Food Heritage expert Zeinab Jeambey researches the tradition of making molasses and meets Lebanese producers continuing this seasonal ritual.
Since the dawn of times, the Mediterranean has been abundant with the sweetest fruits and its people are skilled at preserving them. Internationally, the word molasses often refers to sugarcane molasses, a by-product of sugar extraction by heating sugarcane juice, which became famous in the early 20th century in the sugarcane plantations of southern USA and the Caribbean. Around the Mediterranean, molasses, an ancient roman tradition, were made from grape juice and were used as the main sweetener, along with honey, and were prepared as part of the year’s food provisions. Though the memory of molasses has almost faded in Europe, it lives on in the Middle East. Traditional variations include date, grape, carob, fig and mulberry molasses. Known as “Debs” in Arabic, this dense liquid is high in natural sugars and rich in minerals. In Lebanon, grape and carob molasses are widely consumed. Surprisingly, we discovered that apple, cactus fruit and sweet orange molasses are also being made, at times out of necessity, sometimes out of creativity.
[quote]“Debs”, the Arabic word for molasses, signifies abundance, often referring to the thick juice of dates, and inherently meaning ‘sweet’.[/quote]
Faces and sweet memories
Shibli Abi Assi’s grape molasses
Shibli Abi Assi an agricultural engineer from Maasser el Shouf, decided to invest in his family’s lands by practicing organic agriculture, mainly producing grapes. Making molasses has always been a family event that lasts for three full days.
On day one, grapes are collected, juiced and soaked with a type of white soil named “houwara” in Arabic. Shibli explains that houwara, is high in calcium and neutralizes the grape juice acidity. The mixture is then boiled and left to rest for 12 hours. The following day, the clarified juice called “moustar” is collected for a second phase of boiling. Moustar nights are festive occasions where friends and family drink the liquid mixed with walnuts. The moustar is then boiled until it reaches a third of its original volume. At this stage the molasses are beaten to solidify, which usually requires another day to reach the right consistency. Abi Assi produces around 100 kilograms of grape molasses every season.
Sweet memory: As kids, Abi Assi and his brother were responsible for feeding the fire under the molasses pot while family members took turns in stirring. One day the kids saw many birds flying over. They stacked a pile of wood under the pot and left for their favorite hobby, hunting. The heat suddenly increased under the mixture, causing it to burn slightly. Alarmed by the smell, the family rushed to salvage what was left. Abi Assi laughs as he remembers; “Our joy over the one-bird catch quickly faded when seeing dad’s anger. I will leave the rest to your imagination!”
To purchase grape molasses, contact Abi Assi at 03 915313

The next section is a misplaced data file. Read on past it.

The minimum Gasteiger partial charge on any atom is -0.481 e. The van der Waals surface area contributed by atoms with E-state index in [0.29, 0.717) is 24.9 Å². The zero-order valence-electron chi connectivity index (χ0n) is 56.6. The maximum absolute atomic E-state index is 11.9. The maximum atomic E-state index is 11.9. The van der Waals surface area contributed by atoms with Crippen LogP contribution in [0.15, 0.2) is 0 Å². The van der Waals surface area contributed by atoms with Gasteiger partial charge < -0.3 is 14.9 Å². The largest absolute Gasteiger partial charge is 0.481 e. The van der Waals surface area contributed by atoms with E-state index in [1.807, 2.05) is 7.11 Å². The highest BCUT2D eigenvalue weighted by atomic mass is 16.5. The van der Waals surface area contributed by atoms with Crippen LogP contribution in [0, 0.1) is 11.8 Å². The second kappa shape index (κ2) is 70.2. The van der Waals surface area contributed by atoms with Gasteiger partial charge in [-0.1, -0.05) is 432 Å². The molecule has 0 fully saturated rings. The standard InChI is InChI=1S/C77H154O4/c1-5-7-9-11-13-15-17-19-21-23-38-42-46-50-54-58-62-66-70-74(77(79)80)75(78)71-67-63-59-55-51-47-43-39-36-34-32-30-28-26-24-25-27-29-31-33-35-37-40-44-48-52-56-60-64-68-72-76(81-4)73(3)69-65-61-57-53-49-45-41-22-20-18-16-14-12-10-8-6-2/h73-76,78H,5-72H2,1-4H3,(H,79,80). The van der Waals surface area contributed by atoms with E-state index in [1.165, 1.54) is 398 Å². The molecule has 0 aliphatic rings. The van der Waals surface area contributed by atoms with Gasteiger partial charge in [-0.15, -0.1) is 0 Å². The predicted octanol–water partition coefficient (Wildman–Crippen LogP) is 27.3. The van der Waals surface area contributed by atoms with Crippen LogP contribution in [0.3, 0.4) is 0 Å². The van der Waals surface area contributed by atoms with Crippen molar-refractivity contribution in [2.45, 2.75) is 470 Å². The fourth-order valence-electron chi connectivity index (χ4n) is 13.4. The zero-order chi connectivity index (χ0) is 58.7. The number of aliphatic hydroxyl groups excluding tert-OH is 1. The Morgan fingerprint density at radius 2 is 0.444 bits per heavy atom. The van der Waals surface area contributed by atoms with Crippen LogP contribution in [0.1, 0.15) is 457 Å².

Iman Sabbagh’s cactus fruit and sweet orange molasses
Sabbagh started working with food 13 years ago, after taking courses in macrobiotic diet. She believes that a diet should revolve around locally grown, wholesome foods with no preservatives or added sugar. This creative lady has never stopped innovating: after developing her line of hazelnut, peanut and almond butters she started experimenting with making new types of molasses. Her purpose? To have natural sweeteners for her jams, desserts and chocolate. She has made cactus fruit molasses and sweet orange molasses.
Sweet memory: Sabbagh recalls when she first made molasses. A Saudi customer asked for sweet pomegranate molasses and of which Iman made her first three bottles. Hesitant at first, she then realized that t was a sensation. She personally loves to dilute it with water and serve it as a refreshing late summer drink.
To purchase cactus fruit and sweet orange molasses, contact Sabbagh at 03 891483
Toufiq Abou Alwan and Talaat Boustani’s apple and quince molasses
Molasses has always been a way to conserve fruit in excess. In Barouk, apple cultivation started in 1927. Over the last decade, apple farmers have been struggling to sell their produce, with 30 to 40 percent going to waste. Inspired by an apple molasses product from France, Toufiq and Talaat, both responsible for the agriculture cooperative of Barouk and Fraidiss villages, convinced farmers to make molasses out of the apples they can’t sell. The cooperative currently produce around 1700 kg of apple molasses a year.
Sweet memory: About a year ago, a businessman passing by Freydiss came across the village agriculture cooperative. Thrilled with the idea of apple molasses, he asked if it was possible to make a limited quantity of apple and quince molasses to export to London. The product sold under the Marigold brand, found huge success in the UK and for this season, the company has tripled its order of molasses.
Rif Al Koura Cooperative and carob molasses
Although carob molasses is known to be a product from the south of Lebanon, our search for someone producing it in the north led us to the Koura Cooperative. Though specializing in olives and olive oil, we found their carob molasses to be exceptional with a smoky flavor acquired from having been reduced over a wood fire.
Sweet memory: For Hajj Ali Tamer, president of the Koura Cooperative, the smell of carob molasses brings memories of Ramadan during which “debs” is diluted with water as a sherbet and passed around to sooth the thirst of those fasting.
To purchase carob molasses, contact Tamer at 03 131856
This article was published in Lebanon Traveler magazine